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Title: Methods for multitasking among real-time embedded compute tasks running on the GPU: Methods for Multitasking Real-time Embedded GPU Computing Tasks

Abstract

Here, we provide an extensive survey on wide spectrum of scheduling methods for multitasking among graphics processing unit (GPU) computing tasks. We then design several schedulers and explain in detail the selected methods we have developed to implement our scheduling strategies. Next, we compare the performance of schedulers on various workloads running on Fermi and Kepler architectures and arrive at the following major conclusions: (1) Small kernels benefit from running kernels concurrently. (2) The combination of small kernels, high-priority kernels with longer runtimes, and lower-priority kernels with shorter runtimes benefits from a CPU scheduler that dynamically changes kernel order on the Fermi architecture. (3) Because of limitations of existing GPU architectures, currently CPU schedulers outperform their GPU counterparts. We also provide results and observations obtained from implementing and evaluating our schedulers on the NVIDIA Jetson TX1 system-on-chip architecture. We observe that although TX1 has the newer Maxwell architecture, the mechanism used for scheduler timings behaves differently on TX1 compared to Kepler leading to incorrect timings. In this paper, we describe our methods that allow us to report correct timings for CPU schedulers running on TX1. Lastly, we propose new research directions involving the investigation of additional scheduling strategies.

Authors:
 [1];  [2]
  1. California State Univ., Sacramento, CA (United States)
  2. Univ. of California, Davis, CA (United States)
Publication Date:
Research Org.:
Lawrence Berkeley National Lab. (LBNL), Berkeley, CA (United States)
Sponsoring Org.:
USDOE Office of Science (SC)
OSTI Identifier:
1528898
Grant/Contract Number:  
AC02-05CH11231
Resource Type:
Accepted Manuscript
Journal Name:
Concurrency and Computation. Practice and Experience
Additional Journal Information:
Journal Volume: 29; Journal Issue: 15; Journal ID: ISSN 1532-0626
Publisher:
Wiley
Country of Publication:
United States
Language:
English
Subject:
97 MATHEMATICS AND COMPUTING; GPU computing; multitasking; real‐time embedded tasks

Citation Formats

Muyan-Özçelik, Pınar, and Owens, John D. Methods for multitasking among real-time embedded compute tasks running on the GPU: Methods for Multitasking Real-time Embedded GPU Computing Tasks. United States: N. p., 2017. Web. doi:10.1002/cpe.4118.
Muyan-Özçelik, Pınar, & Owens, John D. Methods for multitasking among real-time embedded compute tasks running on the GPU: Methods for Multitasking Real-time Embedded GPU Computing Tasks. United States. doi:10.1002/cpe.4118.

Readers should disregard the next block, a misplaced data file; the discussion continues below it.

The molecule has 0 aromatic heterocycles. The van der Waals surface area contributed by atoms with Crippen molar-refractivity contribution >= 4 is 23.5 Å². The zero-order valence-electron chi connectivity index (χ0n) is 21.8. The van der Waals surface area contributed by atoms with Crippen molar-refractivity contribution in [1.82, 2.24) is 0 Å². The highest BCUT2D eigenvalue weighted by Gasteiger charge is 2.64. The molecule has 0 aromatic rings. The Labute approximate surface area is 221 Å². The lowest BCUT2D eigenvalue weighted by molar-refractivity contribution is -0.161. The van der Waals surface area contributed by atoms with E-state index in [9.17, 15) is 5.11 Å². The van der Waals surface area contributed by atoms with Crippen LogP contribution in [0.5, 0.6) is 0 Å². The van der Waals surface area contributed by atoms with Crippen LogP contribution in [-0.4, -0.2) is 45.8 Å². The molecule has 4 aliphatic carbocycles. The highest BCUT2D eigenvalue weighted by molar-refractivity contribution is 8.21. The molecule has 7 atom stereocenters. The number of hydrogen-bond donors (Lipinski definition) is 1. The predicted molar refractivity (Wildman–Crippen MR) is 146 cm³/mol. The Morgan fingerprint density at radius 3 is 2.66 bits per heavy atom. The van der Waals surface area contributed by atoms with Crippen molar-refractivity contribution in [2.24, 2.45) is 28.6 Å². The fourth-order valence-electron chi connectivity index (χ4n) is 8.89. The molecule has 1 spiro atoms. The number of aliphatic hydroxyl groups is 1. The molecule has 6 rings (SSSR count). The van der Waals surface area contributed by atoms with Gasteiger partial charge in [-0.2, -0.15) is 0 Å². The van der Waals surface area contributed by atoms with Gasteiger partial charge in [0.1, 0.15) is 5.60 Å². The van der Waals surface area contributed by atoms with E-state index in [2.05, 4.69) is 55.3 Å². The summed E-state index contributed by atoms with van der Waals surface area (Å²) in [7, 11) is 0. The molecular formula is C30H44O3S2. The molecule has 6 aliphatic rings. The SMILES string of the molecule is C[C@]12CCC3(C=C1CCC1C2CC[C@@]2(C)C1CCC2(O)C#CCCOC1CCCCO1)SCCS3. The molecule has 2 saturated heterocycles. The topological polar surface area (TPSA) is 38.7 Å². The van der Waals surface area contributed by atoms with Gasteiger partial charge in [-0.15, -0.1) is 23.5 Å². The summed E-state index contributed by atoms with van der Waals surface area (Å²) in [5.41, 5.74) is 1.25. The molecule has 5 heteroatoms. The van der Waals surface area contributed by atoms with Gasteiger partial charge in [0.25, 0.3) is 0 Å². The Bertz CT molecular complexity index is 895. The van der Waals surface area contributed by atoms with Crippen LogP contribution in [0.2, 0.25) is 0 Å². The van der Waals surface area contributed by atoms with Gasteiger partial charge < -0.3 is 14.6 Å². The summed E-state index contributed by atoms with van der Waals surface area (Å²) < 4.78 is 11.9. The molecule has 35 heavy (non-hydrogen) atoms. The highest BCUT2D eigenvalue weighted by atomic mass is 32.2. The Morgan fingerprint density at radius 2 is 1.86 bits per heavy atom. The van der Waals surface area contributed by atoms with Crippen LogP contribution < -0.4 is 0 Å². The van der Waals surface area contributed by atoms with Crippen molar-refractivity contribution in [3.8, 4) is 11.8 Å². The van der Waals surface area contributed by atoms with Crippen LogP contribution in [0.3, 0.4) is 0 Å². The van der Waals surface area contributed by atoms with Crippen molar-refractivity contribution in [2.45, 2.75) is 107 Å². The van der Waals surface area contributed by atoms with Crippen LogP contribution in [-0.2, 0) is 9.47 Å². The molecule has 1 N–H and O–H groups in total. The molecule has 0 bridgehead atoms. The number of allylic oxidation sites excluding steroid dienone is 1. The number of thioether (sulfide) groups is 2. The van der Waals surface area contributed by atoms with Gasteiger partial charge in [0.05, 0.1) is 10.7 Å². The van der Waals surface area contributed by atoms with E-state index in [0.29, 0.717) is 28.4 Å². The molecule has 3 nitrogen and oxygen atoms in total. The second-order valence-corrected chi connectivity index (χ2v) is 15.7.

Muyan-Özçelik, Pınar, and Owens, John D. Mon . "Methods for multitasking among real-time embedded compute tasks running on the GPU: Methods for Multitasking Real-time Embedded GPU Computing Tasks". United States. doi:10.1002/cpe.4118. https://www.osti.gov/servlets/purl/1528898.
@article{osti_1528898,
title = {Methods for multitasking among real-time embedded compute tasks running on the GPU: Methods for Multitasking Real-time Embedded GPU Computing Tasks},
author = {Muyan-Özçelik, Pınar and Owens, John D.},
abstractNote = {Here, we provide an extensive survey on wide spectrum of scheduling methods for multitasking among graphics processing unit (GPU) computing tasks. We then design several schedulers and explain in detail the selected methods we have developed to implement our scheduling strategies. Next, we compare the performance of schedulers on various workloads running on Fermi and Kepler architectures and arrive at the following major conclusions: (1) Small kernels benefit from running kernels concurrently. (2) The combination of small kernels, high-priority kernels with longer runtimes, and lower-priority kernels with shorter runtimes benefits from a CPU scheduler that dynamically changes kernel order on the Fermi architecture. (3) Because of limitations of existing GPU architectures, currently CPU schedulers outperform their GPU counterparts. We also provide results and observations obtained from implementing and evaluating our schedulers on the NVIDIA Jetson TX1 system-on-chip architecture. We observe that although TX1 has the newer Maxwell architecture, the mechanism used for scheduler timings behaves differently on TX1 compared to Kepler leading to incorrect timings. In this paper, we describe our methods that allow us to report correct timings for CPU schedulers running on TX1. Lastly, we propose new research directions involving the investigation of additional scheduling strategies.},
doi = {10.1002/cpe.4118},
journal = {Concurrency and Computation. Practice and Experience},
number = 15,
volume = 29,
place = {United States},
year = {2017},
month = {6}
}

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